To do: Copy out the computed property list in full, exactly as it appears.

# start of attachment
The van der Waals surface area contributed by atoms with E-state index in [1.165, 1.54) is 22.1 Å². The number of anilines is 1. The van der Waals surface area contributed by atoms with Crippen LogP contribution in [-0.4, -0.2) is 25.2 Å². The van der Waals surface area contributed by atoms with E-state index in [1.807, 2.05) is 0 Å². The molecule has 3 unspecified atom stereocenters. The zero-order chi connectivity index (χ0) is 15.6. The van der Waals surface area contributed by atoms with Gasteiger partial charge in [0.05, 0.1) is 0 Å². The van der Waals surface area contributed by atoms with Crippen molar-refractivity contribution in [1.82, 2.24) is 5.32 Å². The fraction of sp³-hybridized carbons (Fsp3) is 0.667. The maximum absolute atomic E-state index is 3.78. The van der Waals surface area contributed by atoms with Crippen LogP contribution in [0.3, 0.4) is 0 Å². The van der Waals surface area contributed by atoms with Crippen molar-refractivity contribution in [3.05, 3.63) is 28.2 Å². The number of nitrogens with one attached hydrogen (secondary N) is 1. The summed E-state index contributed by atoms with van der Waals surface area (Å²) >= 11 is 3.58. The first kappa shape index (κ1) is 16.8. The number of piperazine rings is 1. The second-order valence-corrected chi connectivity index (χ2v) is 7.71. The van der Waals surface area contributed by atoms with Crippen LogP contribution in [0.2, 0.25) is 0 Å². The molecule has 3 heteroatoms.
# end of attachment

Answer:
The van der Waals surface area contributed by atoms with E-state index in [1.165, 1.54) is 22.1 Å². The number of anilines is 1. The van der Waals surface area contributed by atoms with Crippen LogP contribution in [-0.4, -0.2) is 25.2 Å². The van der Waals surface area contributed by atoms with E-state index in [1.807, 2.05) is 0 Å². The molecule has 3 unspecified atom stereocenters. The zero-order chi connectivity index (χ0) is 15.6. The van der Waals surface area contributed by atoms with Gasteiger partial charge in [0.05, 0.1) is 0 Å². The van der Waals surface area contributed by atoms with Crippen molar-refractivity contribution in [1.82, 2.24) is 5.32 Å². The fraction of sp³-hybridized carbons (Fsp3) is 0.667. The maximum absolute atomic E-state index is 3.78. The van der Waals surface area contributed by atoms with Crippen LogP contribution in [0.3, 0.4) is 0 Å². The van der Waals surface area contributed by atoms with Crippen molar-refractivity contribution in [3.05, 3.63) is 28.2 Å². The number of nitrogens with one attached hydrogen (secondary N) is 1. The summed E-state index contributed by atoms with van der Waals surface area (Å²) >= 11 is 3.58. The first kappa shape index (κ1) is 16.8. The number of piperazine rings is 1. The second-order valence-corrected chi connectivity index (χ2v) is 7.71. The van der Waals surface area contributed by atoms with Crippen LogP contribution in [0.2, 0.25) is 0 Å². The molecule has 3 heteroatoms.